CES Letter Core Question

How can the Book of Abraham contain anachronisms and still be authentic?

The anachronisms identified in The CES Letter have been acknowledged for a very long time. Some have fairly straightforward answers while other remain unexplained awaiting new archaeological discoveries.

The problem with criticisms based upon apparent anachronisms is that they depend upon a lack of evidence, which can be satisfied with new discoveries. The question is whether insufficient evidence has been uncovered or whether the anachronism is genuine. Since archaeology has uncovered only a minuscule portion of cultural artifacts, drawing strict conclusions is not justified.

Anachronisms typically mean there is a rich textual history lying behind the text we have received. 

Since we don’t know whether the text of the Book of Abraham came from the missing papyri or from revelation, it is impossible to know the source of the anachronistic linguistic elements in this text. Only by making assumptions can the understanding and argumentation proceed.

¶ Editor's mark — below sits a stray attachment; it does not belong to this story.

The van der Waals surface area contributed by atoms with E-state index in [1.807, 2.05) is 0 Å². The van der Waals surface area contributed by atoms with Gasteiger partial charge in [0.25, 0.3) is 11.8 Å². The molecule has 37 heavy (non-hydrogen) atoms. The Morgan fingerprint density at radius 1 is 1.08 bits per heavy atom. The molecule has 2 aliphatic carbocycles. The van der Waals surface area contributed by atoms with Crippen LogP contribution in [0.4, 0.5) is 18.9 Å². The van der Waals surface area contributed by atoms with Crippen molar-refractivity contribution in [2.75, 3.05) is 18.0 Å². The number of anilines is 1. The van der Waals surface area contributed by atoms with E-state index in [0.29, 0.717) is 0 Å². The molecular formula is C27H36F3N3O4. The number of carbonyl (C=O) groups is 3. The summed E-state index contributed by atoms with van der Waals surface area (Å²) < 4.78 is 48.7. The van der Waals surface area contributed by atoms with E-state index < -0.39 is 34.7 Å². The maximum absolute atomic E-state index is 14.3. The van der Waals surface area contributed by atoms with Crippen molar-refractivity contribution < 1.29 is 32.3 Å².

These questions need to be balanced by the consistencies that the text of Abraham shares with other ancient documents and traditions. The shared elements with other non-Biblical traditions about Abraham are shockingly high even to a believer who expects to find some. The similarities between the autobiographical elements of the Book of Abraham and the only known contemporary account are also quite noteworthy.


Why are there Anachronisms in the Book of Abraham?

Where Was Ur of the Chaldees?

The Facsimiles and Semitic Adaptation of Existing Sources

An Interesting Tidbit from Manetho

An Egyptian View of Abraham

Historical Plausibility: The Historicity of the Book of Abraham as a Case Study

Abraham and Idrimi

An Egyptian Context for the Sacrifice of Abraham

Has Olishem Been Discovered?

Approaching Understandings in the Book of Abraham

Egyptian Papyri and the Book of Abraham: A Faithful, Egyptological Point of View